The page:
Why we left! Britain sent £15.8 BILLION to EU last year including £1bn Brexit revenge tax

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The latest data, published by the Office for National Statistics, showed the Government was forced to inject a gross payment of £304 million from taxpayers every week to the bloc’s financial coffers. The figure would have been £4.4 billion higher without the hard-fought rebate secured by Prime Minister Margaret Thatcher at the EU’s Fontainebleau summit in 1984. Analysis in the ONS’ annual Pink Book publication showed £5.2 billion was returned to the UK last year under the EU’s spending plans, giving a net contribution of £10.6 billion.

The significant delay to Britain’s departure from the bloc meant the country’s net contribution was £1 billion more than in 2018.

Prominent Brexiteer and Tory MP Andrew Bridgen said: “It’s our leaving present from the EU, it was never going to be an amicable divorce. 

“It’s why we’re leaving, it’s why we voted to leave and thankfully, we won’t have a bill like this next year. 

“But did you expect anything different from the EU? It’s all too predictable. The EU and Remainers in Parliament have only delayed our departure and cost the UK taxpayer dear.”

Britain finally left the EU in January this year, 10 months after our original scheduled divorce date in March 2019.

The extra cash could have been used to provide more than 300,000 grants to businesses during the latest national lockdown or spent on the 20 hospital upgrades promised as part of the Conservative’s 2019 election manifesto. 

Britain will pay a similar amount to Brussels this year as part of the post-Brexit transition out of the bloc’s rules.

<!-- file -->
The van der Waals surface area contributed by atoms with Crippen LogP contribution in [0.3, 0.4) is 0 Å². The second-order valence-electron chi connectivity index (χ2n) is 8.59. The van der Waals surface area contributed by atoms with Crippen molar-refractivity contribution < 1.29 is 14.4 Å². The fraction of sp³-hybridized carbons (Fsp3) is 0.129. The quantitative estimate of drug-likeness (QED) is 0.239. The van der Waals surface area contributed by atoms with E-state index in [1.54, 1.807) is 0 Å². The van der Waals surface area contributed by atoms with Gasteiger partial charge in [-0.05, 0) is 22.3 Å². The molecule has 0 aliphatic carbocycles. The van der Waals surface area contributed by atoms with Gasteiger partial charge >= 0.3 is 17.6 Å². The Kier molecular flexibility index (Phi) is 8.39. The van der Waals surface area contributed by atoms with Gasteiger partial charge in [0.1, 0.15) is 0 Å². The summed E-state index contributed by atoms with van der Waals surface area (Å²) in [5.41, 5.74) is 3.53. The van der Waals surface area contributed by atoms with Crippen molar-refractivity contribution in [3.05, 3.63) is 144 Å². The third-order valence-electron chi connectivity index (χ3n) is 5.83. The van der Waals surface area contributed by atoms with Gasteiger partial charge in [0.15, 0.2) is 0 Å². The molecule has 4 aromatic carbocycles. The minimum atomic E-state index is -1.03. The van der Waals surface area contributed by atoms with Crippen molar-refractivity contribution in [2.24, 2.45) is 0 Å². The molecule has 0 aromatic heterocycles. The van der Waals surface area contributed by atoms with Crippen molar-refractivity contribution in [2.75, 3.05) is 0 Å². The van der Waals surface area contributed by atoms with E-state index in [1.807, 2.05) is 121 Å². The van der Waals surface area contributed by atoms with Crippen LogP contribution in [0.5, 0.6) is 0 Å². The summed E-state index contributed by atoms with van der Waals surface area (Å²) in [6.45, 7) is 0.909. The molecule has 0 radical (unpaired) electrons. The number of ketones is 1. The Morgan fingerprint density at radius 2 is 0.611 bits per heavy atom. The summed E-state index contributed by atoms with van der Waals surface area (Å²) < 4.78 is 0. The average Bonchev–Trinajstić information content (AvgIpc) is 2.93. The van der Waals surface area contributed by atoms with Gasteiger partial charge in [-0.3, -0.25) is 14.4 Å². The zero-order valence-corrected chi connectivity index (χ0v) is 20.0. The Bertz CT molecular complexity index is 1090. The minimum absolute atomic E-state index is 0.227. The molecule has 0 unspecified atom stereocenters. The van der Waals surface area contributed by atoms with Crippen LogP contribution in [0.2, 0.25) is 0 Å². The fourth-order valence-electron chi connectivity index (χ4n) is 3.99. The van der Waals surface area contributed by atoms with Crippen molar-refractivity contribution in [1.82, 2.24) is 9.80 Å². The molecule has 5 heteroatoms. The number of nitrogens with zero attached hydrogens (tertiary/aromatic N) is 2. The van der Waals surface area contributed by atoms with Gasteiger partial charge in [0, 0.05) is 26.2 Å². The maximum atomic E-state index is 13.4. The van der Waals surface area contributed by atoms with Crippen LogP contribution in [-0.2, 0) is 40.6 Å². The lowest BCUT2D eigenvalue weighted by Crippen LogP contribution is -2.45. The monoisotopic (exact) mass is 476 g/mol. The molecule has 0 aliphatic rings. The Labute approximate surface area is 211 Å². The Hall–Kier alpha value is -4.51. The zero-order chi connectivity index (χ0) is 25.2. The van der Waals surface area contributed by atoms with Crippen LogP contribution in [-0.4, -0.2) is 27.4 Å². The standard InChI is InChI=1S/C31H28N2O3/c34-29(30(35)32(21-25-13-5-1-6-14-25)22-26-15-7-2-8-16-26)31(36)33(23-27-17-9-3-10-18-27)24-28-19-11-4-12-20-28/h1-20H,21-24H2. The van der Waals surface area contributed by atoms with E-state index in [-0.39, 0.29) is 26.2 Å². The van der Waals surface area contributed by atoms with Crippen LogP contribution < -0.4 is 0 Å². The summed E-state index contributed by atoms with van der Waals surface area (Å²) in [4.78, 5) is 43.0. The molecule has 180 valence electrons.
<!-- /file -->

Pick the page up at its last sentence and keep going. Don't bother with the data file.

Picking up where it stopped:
Under last year’s EU Withdrawal Agreement, taxpayers’ cash will continue to be sent to the bloc until 2064.

The Office for Budget Responsibility has estimated the so-called Brexit bill will cost the country around £33 billion once the final payment is made.

Meanwhile wrangling over the post-Brexit trade agreement has continued in Brussels across the weekend.

Lord Frost, the Prime Minister’s Brexit envoy, and EU counterpart Michel Barnier could make a decision on whether to once again extend the talks as early as next week.

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French Europe minister Clement Beaune told the BBC he was confident an agreement can still be found within the coming days.

And Irish premier Micheal Martin insisted a Brexit deal would help both sides cushion the blow from a “second shock” in the midst of the coronavirus pandemic.

He said: “The last thing we need now is a second shock. It would be incomprehensible to me to expose our citizens to such a shock.

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“As political leaders, we are responsible for the people we represent. From our perspective, that means limiting the damage caused by Brexit.

“The optimal outcome would be a comprehensive free trade agreement. That requires political will on both sides.”

Mr Martin said the outstanding issues remain future common standards, including on state aid, and access to Britain’s fishing grounds.

“Fisheries remains difficult,” he added.

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